[Editor’s note: Tom Davidoff and Patrick Condon are both professors at the University of British Columbia, and both have regularly opined on our regional housing crisis, a crisis that is particularly severe in the city of Vancouver.
But there the similarity ends. They differ dramatically in how they define the housing problem and in the solutions they propose.
After following some of their online discussions, we thought it would be interesting to bring their debate to the broader Tyee audience. What follows is the result of their unbridled (except by word length) back and forth on this topic. It’s been lightly edited for clarity.]
Patrick Condon: Tom, thanks for agreeing to do this. I want to get right to the point: the housing market is completely broken and any strategy that depends on market forces, or the so-called laws of “supply and demand” (which are not laws — even Adam Smith knew that) is doomed to fail. Nowhere in the world is that failure more obvious than in Vancouver which has, by many measures, the most unaffordable housing in the world, even while housing production is exceeding the rate of population growth. For god’s sake, Canada is a signatory of the UN Declaration of Human Rights. That declaration commits all signatories to treat housing and health care as human rights. We provide decent health care for all our citizens. Why not housing? It’s past time to do the right thing.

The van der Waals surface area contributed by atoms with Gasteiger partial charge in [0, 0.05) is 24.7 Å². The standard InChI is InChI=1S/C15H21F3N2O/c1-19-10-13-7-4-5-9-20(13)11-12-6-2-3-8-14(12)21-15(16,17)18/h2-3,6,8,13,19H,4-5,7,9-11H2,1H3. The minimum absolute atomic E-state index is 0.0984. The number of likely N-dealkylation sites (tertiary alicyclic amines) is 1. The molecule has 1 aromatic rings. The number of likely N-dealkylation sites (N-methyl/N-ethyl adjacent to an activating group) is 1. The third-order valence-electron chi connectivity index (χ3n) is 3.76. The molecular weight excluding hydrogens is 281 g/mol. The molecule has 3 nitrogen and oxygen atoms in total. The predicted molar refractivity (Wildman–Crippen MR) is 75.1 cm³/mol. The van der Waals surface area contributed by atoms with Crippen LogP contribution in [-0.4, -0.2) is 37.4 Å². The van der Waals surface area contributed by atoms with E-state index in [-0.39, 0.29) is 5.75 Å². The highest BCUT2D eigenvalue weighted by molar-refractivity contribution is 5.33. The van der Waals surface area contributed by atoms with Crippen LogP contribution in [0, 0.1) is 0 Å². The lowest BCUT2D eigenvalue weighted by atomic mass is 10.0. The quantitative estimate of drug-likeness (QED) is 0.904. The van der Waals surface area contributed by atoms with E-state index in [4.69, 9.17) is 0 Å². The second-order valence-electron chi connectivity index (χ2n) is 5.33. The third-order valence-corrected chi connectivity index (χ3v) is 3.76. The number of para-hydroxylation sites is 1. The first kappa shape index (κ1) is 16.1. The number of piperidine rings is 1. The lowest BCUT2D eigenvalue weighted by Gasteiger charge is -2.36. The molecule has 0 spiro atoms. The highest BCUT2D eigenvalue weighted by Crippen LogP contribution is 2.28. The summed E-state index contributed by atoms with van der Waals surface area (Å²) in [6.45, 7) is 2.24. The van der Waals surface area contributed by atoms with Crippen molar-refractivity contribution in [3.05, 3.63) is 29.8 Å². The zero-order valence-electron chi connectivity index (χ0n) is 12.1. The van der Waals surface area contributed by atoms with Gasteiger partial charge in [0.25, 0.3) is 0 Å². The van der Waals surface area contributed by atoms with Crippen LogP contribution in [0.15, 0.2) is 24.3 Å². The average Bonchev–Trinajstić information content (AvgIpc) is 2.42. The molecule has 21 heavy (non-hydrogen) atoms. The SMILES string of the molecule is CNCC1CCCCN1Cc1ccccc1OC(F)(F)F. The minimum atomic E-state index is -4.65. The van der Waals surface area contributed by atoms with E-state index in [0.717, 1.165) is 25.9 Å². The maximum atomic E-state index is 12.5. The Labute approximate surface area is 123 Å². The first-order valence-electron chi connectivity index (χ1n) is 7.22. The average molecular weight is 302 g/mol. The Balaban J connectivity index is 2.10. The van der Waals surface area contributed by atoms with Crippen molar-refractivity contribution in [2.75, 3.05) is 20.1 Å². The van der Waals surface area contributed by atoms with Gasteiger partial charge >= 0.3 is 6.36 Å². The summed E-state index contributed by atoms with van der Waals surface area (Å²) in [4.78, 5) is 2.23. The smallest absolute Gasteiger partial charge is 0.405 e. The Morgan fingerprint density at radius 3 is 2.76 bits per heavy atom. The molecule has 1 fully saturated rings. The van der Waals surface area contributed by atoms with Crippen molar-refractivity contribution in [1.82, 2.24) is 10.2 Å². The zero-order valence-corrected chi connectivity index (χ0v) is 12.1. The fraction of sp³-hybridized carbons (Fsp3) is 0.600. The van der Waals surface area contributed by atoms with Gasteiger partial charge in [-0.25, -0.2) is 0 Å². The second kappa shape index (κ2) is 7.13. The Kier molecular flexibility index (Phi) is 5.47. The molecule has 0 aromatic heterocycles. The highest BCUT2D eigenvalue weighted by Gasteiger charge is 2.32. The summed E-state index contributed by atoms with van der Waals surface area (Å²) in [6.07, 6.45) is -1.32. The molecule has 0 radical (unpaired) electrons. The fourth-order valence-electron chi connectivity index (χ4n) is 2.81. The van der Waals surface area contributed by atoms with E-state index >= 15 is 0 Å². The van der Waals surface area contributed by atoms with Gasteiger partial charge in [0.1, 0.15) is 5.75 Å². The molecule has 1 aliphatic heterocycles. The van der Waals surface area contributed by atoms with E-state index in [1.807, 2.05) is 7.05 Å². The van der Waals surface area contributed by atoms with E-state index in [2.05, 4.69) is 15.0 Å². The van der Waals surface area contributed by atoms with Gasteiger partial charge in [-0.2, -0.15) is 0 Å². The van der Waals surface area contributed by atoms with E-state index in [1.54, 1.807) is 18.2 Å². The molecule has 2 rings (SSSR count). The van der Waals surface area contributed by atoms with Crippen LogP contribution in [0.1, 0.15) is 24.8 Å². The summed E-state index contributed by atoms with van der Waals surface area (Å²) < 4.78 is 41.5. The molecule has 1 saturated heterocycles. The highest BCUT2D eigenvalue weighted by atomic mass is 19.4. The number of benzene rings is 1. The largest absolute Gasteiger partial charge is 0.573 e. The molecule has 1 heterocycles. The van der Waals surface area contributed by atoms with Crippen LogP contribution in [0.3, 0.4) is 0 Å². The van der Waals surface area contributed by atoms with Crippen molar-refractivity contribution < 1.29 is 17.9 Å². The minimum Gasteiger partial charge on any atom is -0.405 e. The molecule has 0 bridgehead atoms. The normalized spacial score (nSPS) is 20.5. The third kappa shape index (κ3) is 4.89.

Tom Davidoff: Thank you, Patrick. Vancouver is expensive, and likely to get more so in the long run. As a high-amenity city with excellent climate, government and economy by global standards, where people and the almighty have conspired to make building homes difficult, we are at risk of becoming a playground for the global elite.
But it is not the market that is broken. As anywhere, businesses aim to make as much money as quickly as possible without running too far afoul of the law. Homes are a very large share of owners’ wealth, so they are eager to defend their turf. Until recently, though, government policy towards housing made our inherent affordability problems worse. We have a ways to go, but things have gotten better.